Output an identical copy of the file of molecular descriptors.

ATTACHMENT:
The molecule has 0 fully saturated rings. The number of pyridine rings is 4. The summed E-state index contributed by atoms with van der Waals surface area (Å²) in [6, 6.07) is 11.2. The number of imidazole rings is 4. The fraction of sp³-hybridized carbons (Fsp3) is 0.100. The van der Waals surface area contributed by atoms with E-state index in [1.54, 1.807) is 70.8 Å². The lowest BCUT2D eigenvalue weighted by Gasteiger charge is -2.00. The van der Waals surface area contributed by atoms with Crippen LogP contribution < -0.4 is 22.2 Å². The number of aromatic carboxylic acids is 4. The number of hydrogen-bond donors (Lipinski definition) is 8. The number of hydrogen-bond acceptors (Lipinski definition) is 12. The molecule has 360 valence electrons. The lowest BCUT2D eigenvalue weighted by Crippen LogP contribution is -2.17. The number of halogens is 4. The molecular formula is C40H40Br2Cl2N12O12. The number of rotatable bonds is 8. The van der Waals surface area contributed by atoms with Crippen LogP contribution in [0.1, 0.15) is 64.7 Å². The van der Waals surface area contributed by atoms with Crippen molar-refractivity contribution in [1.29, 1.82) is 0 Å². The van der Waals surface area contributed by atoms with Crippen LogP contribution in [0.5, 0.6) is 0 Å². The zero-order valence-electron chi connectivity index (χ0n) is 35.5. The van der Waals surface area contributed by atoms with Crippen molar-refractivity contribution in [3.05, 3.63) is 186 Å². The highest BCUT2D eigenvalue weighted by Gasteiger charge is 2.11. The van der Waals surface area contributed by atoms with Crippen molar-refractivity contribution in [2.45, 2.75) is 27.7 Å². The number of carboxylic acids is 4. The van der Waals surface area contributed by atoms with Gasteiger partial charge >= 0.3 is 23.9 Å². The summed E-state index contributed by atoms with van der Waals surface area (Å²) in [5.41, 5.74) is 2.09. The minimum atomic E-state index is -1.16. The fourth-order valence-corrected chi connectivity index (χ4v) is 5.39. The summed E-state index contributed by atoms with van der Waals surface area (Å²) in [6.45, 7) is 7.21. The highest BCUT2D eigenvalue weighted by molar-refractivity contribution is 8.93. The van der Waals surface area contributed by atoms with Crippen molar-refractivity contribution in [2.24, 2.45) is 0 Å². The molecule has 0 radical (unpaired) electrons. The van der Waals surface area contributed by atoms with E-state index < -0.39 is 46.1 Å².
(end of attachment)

The molecule has 0 fully saturated rings. The number of pyridine rings is 4. The summed E-state index contributed by atoms with van der Waals surface area (Å²) in [6, 6.07) is 11.2. The number of imidazole rings is 4. The fraction of sp³-hybridized carbons (Fsp3) is 0.100. The van der Waals surface area contributed by atoms with E-state index in [1.54, 1.807) is 70.8 Å². The lowest BCUT2D eigenvalue weighted by Gasteiger charge is -2.00. The van der Waals surface area contributed by atoms with Crippen LogP contribution < -0.4 is 22.2 Å². The number of aromatic carboxylic acids is 4. The number of hydrogen-bond donors (Lipinski definition) is 8. The number of hydrogen-bond acceptors (Lipinski definition) is 12. The molecule has 360 valence electrons. The lowest BCUT2D eigenvalue weighted by Crippen LogP contribution is -2.17. The number of halogens is 4. The molecular formula is C40H40Br2Cl2N12O12. The number of rotatable bonds is 8. The van der Waals surface area contributed by atoms with Crippen LogP contribution in [0.1, 0.15) is 64.7 Å². The van der Waals surface area contributed by atoms with Crippen molar-refractivity contribution in [1.29, 1.82) is 0 Å². The van der Waals surface area contributed by atoms with Crippen LogP contribution in [0.5, 0.6) is 0 Å². The zero-order valence-electron chi connectivity index (χ0n) is 35.5. The van der Waals surface area contributed by atoms with Crippen molar-refractivity contribution in [3.05, 3.63) is 186 Å². The highest BCUT2D eigenvalue weighted by Gasteiger charge is 2.11. The van der Waals surface area contributed by atoms with Crippen molar-refractivity contribution in [2.45, 2.75) is 27.7 Å². The number of carboxylic acids is 4. The van der Waals surface area contributed by atoms with Gasteiger partial charge >= 0.3 is 23.9 Å². The summed E-state index contributed by atoms with van der Waals surface area (Å²) in [5.41, 5.74) is 2.09. The minimum atomic E-state index is -1.16. The fourth-order valence-corrected chi connectivity index (χ4v) is 5.39. The summed E-state index contributed by atoms with van der Waals surface area (Å²) in [6.45, 7) is 7.21. The highest BCUT2D eigenvalue weighted by molar-refractivity contribution is 8.93. The van der Waals surface area contributed by atoms with Crippen molar-refractivity contribution in [2.24, 2.45) is 0 Å². The molecule has 0 radical (unpaired) electrons. The van der Waals surface area contributed by atoms with E-state index < -0.39 is 46.1 Å².